A total of 100 patients who required ABG analysis were enrolled in this study, and 200 sets of blood gas values were analyzed. The mean age of the subjects was 44 ± 19.63 and the patients included 63 males and 37 females. [Table 1] depicts the mean, SD, and range of the values of arterial pH, venous pH, arterial paCO 2 , venous pCO 2 , arterial and venous bicarbonate, and arterial and venous pO 2 . In addition, the oxygen saturation as determined by ABG analysis (SaO 2 ) and by digital pulse oximetry (SpO 2 ) is depicted in [Table 1]. Arterial pH and venous pH were found to be correlated significantly (Pearson correlation coefficient r = 0.88, 95% confidence limits of r = 0.82-0.92, P < 0.001). There was a strong correlation between the arterial and venous pCO 2 (r = 0.92, 95% confidence limits of r = 0.88-0.94, P < 0.0001), bicarbonate values (r = 0.32, 95% confidence limits 0.13-0.49, P = 0.0012), and pO 2 levels (r = 0.45, 95% confidence limits of r = 0.27-0.59, P < 0.0001). A significant correlation was also observed between SaO 2 and SpO 2 (r = 0.59, 95% confidence limits of r = 0.45-0.71, P < 0.001).{Table 1}

Bland Altman bias plots of the average of the arterial and venous measurements, and the difference between them are depicted in [Figure 1],[Figure 2],[Figure 3],[Figure 4],[Figure 5]. The bias plot for each of the variables showed excellent agreement with 95% limits of agreement being in acceptably narrow range in case of all the parameters. The mean bias in pH was -0.030 (SD = 0.030, 95% limits of agreement = -0.088 to 0.028); bias in pCO 2 was -4.05 (SD = 4.48, 95% limits of agreement = -12.8 to 4.7), and in bicarbonate levels 086 (SD = 2.15, 95% limits of agreement = -3.35 to 5.09). Although the arterial and venous pO 2 were significantly correlated with each other (r = 0.45, P < 0.0001), the bias between the two was -22.34 (SD = 15.23, 95% limits of agreement = -52.2 to 7.5). However, the bias between measured oxygen saturation (SaO 2 ) and digital pulse oximetry (SpO 2 ) was low (-1.44, SD = 8.82, 95% limits of agreement = -18.7 to 15.8), these results thus demonstrate an acceptably low bias with excellent agreement between the arterial and peripheral venous values.{Figure 1}{Figure 2}{Figure 3}{Figure 4}{Figure 5}


Our data have demonstrated a high level of correlation between the arterial and venous measurements of pH, pCO 2 , and bicarbonate level with a high degree of agreement and clinically acceptable difference on Bland Altman difference plotting. Although there is a significant correlation between the arterial and venous measurements of pO 2 level, the difference of -22.34 ± 15.23 is not clinically acceptable enough to support uniform usage of venous pO 2 instead of arterial measurements in clinical situations. However, SaO 2 and SpO 2 were highly correlated and demonstrated excellent agreement and a clinically acceptable difference (-1.44 ± 8.82). Caution is required for using correlation coefficients to describe the agreement between two quantitative variables. A high correlation is definitely required but does not necessarily imply agreement, for which the line of agreement should be a 45º (x = y) line. Bland Altman plots are used instead to describe the agreement between two quantitative variables, the difference of the paired two observations plotted against the mean of two measurements and 95% of the data points recommended to lie within ±2D of the mean difference. [12]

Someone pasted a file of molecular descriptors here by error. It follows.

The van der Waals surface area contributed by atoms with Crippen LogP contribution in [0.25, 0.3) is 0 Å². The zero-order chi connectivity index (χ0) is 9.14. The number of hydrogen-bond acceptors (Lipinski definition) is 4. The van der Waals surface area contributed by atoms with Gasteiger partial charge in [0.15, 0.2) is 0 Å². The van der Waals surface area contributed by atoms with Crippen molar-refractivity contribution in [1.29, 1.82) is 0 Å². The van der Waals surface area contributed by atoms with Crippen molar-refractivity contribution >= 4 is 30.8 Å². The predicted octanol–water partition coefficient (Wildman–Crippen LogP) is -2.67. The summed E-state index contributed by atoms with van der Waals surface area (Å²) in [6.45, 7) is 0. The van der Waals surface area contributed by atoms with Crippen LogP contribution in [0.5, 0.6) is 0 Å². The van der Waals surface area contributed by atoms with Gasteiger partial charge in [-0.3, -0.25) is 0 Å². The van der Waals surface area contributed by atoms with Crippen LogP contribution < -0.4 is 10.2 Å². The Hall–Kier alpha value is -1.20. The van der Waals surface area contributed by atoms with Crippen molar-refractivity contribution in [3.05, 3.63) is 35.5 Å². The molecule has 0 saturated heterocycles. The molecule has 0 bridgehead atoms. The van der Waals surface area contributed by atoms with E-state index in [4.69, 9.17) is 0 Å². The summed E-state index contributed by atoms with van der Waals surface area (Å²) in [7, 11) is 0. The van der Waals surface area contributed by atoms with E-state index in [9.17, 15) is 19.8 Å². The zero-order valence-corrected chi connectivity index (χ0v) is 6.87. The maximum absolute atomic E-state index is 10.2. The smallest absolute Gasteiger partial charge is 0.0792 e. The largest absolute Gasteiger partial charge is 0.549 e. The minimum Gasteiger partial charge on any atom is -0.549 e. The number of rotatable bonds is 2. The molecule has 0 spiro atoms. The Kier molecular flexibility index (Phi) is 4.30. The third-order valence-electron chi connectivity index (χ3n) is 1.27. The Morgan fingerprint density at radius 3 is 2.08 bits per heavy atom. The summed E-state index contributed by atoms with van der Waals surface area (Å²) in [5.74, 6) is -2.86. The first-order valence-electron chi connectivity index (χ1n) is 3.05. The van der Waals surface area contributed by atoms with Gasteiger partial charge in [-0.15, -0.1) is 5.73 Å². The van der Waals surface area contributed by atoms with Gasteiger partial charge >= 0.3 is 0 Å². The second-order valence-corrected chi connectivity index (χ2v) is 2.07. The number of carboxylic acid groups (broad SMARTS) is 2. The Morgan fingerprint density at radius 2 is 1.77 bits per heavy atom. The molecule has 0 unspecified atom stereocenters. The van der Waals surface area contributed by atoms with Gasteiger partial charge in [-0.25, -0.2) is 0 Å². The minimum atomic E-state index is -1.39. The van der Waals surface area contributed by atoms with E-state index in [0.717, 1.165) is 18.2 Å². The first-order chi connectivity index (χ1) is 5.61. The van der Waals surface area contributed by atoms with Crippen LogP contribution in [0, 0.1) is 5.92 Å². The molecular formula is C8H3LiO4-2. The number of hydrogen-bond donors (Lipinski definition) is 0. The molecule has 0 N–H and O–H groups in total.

Several researchers have looked at the possibility of using the venous or capillary data instead of ABGs and have reported differing results. Gambino compared "arterialized" capillary blood with arterial samples from the brachial artery in patients undergoing pulmonary function tests and found no difference in pH and CO 2 content. [13] Subsequently Zahn and Weil [14] examined the relationship between the arterial and central venous pH and concluded that central venous pH was a reliable indicator of arterial pH. However , Adrogue et al. [15] emphasized that both arterial and central venous sampling are needed in patients with critical hemodynamic compromise. Other investigators have also supported the use of venous measurements instead of arterial measurements for pH and gas analysis [16],[17] while others [18] have resisted the idea. Arterial or venous data have been rarely noted to influence the physician's treatment in emergency in case of diabetic ketoacidosis, [16],[19] and venous values have been demonstrated to have excellent agreement with arterial values in cases of uremic acidosis. [20]